Lessons from 'Chinese Parenting': Do You Have to Be Strict to Get Your Kids to Succeed?

At school pickup yesterday, some of my mom-friends were going off on a recent Wall Street Journal article comparing “Western” parenting to the “Chinese” approach. Anxious to see what I was obviously doing wrong and they were doing right, I ran home and googled it. Written by Amy Chua, a Yale Law School professor and author -- who also appeared on Today this morning -- the article is titled "Why Chinese Mothers Are Superior," and reading it made me incredibly sad and depressed. Not for my own destined-to-be-average kids, but for their perfectly-behaved, scholarship-winning, violin-playing-prodigy Chinese peers.

Chua is unapologetic when she describes the austere Chinese mother-culture (no sleepovers, no TV, no computer games, no being in the school play and no complaining about any of it... and oh yeah, you’d better be top of your class). In fact, she maintains that calling your kids fat, lazy or worthless isn’t insulting -- it’s motivating. Chua clearly believes that American parents worry too much about our children’s feelings, and allow them to fall far short of their potential by not demanding excellence and perfection in every single thing they do. 

“What Chinese parents understand,” writes Chua  (after offering an up-front disclaimer that she uses terms like “Chinese” and “Western” loosely), “is that nothing is fun until you are good at it.” Which is an excellent point and I couldn’t agree with it more. However she goes on to explain how Chinese parents will basically torture their kids into studying or practicing a musical piece on empty stomachs and with bleeding fingers until they get the A or master the song or achieve whatever it is mom and dad expect. (OK, she doesn’t say the part about bleeding fingers, but you get the feeling she’d approve.) The message: Our kids are capable of greatness, but only if we parents are willing to spare no expense or effort to drag that greatness out of them. (And then we get to congratulate ourselves on how all of our sacrificing has paid off and we get to have perfect kids. Score!)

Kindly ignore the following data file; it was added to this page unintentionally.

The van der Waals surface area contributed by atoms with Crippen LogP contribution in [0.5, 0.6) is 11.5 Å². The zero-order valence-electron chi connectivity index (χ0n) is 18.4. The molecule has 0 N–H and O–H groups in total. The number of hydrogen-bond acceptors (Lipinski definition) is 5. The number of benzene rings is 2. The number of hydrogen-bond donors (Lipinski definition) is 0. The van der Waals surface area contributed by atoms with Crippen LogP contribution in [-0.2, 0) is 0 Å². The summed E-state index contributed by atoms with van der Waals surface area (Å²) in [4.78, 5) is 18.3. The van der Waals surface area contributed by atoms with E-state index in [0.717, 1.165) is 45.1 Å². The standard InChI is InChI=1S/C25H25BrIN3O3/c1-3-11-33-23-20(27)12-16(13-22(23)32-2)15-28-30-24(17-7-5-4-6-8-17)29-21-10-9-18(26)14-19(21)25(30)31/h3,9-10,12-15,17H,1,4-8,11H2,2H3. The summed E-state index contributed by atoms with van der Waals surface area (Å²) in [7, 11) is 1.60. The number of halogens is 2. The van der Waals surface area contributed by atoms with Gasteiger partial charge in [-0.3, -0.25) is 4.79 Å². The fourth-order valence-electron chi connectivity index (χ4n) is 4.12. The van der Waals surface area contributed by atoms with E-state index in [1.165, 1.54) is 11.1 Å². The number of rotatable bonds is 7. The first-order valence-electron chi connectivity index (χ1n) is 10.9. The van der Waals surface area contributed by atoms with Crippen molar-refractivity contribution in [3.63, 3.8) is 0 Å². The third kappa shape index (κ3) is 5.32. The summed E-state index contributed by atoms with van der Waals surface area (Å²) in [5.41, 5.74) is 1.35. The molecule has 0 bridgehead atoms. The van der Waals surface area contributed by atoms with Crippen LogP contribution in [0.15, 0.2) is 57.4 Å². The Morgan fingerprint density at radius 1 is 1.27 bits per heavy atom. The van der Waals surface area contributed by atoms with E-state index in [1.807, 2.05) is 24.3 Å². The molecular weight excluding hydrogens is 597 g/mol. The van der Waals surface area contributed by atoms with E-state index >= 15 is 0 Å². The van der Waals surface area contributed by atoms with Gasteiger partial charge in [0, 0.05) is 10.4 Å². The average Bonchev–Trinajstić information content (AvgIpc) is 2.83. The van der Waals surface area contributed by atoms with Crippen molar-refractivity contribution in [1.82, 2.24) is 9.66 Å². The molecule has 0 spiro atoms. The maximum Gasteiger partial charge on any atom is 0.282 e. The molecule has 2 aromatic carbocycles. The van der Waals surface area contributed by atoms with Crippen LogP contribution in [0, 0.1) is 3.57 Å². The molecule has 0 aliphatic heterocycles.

I would never deny that many Americans (and like Chua, I use the term loosely here) overindulge their kids. We let them tell us what activities they want to participate in and what they want for dinner. We coddle them, spoil them and make excuses for their (often ghastly) behavior. And unlike our own “Western” forebears just a generation or two ago, many times we don’t even demand basic respect from them -- much less excellence.

Maybe I’m just lazy, or maybe it’s because I wasn’t raised to believe that grades mattered all that much. (The funny part is, I got straight A’s -- but nobody cared.) Maybe I’ve been brainwashed into believing that calling any child stupid or disgraceful might cause him or her irreparable harm (and also would be just a crappy, unnecessary thing to do). Or maybe I foolishly believe that -- since I’m the one who decided to bring my children into this world, a decision they had very little say in -- I owe them more than they owe me. All I know is that if loving my own less-exacting parenting style (and striving to raise kids who are happy and whole -- and not necessarily the very best at everything they do) is wrong, then I don’t want to be right.

Do you think kids need to be pushed in order to succeed? Chime in below!

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